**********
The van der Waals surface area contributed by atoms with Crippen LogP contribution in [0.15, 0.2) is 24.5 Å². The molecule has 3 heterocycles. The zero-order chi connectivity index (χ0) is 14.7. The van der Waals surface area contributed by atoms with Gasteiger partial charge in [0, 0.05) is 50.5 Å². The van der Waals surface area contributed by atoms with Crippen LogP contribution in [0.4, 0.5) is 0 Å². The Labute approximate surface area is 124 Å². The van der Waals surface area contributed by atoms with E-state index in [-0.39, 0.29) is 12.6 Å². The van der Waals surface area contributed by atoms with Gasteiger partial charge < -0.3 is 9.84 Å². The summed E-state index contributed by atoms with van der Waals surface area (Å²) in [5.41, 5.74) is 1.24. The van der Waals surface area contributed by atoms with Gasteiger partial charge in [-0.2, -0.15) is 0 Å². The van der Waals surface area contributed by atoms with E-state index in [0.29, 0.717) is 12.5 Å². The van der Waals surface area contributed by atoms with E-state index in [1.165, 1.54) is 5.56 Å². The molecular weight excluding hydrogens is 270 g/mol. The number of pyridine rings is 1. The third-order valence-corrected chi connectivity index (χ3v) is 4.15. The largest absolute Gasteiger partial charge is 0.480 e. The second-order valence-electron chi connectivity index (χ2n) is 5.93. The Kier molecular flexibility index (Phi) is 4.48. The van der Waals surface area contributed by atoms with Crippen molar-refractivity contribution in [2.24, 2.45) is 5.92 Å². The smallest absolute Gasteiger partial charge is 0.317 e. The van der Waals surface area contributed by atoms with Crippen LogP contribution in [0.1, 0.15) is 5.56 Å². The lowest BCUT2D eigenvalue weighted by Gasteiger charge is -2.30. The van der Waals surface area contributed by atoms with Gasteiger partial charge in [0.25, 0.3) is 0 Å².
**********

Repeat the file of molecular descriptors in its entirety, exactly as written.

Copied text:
The van der Waals surface area contributed by atoms with Crippen LogP contribution in [0.15, 0.2) is 24.5 Å². The molecule has 3 heterocycles. The zero-order chi connectivity index (χ0) is 14.7. The van der Waals surface area contributed by atoms with Gasteiger partial charge in [0, 0.05) is 50.5 Å². The van der Waals surface area contributed by atoms with Crippen LogP contribution in [0.4, 0.5) is 0 Å². The Labute approximate surface area is 124 Å². The van der Waals surface area contributed by atoms with E-state index in [-0.39, 0.29) is 12.6 Å². The van der Waals surface area contributed by atoms with Gasteiger partial charge < -0.3 is 9.84 Å². The summed E-state index contributed by atoms with van der Waals surface area (Å²) in [5.41, 5.74) is 1.24. The van der Waals surface area contributed by atoms with Gasteiger partial charge in [-0.2, -0.15) is 0 Å². The van der Waals surface area contributed by atoms with E-state index in [0.29, 0.717) is 12.5 Å². The van der Waals surface area contributed by atoms with E-state index in [1.165, 1.54) is 5.56 Å². The molecular weight excluding hydrogens is 270 g/mol. The number of pyridine rings is 1. The third-order valence-corrected chi connectivity index (χ3v) is 4.15. The largest absolute Gasteiger partial charge is 0.480 e. The second-order valence-electron chi connectivity index (χ2n) is 5.93. The Kier molecular flexibility index (Phi) is 4.48. The van der Waals surface area contributed by atoms with Crippen molar-refractivity contribution in [2.24, 2.45) is 5.92 Å². The smallest absolute Gasteiger partial charge is 0.317 e. The van der Waals surface area contributed by atoms with Crippen LogP contribution in [0.1, 0.15) is 5.56 Å². The lowest BCUT2D eigenvalue weighted by Gasteiger charge is -2.30. The van der Waals surface area contributed by atoms with Gasteiger partial charge in [0.25, 0.3) is 0 Å².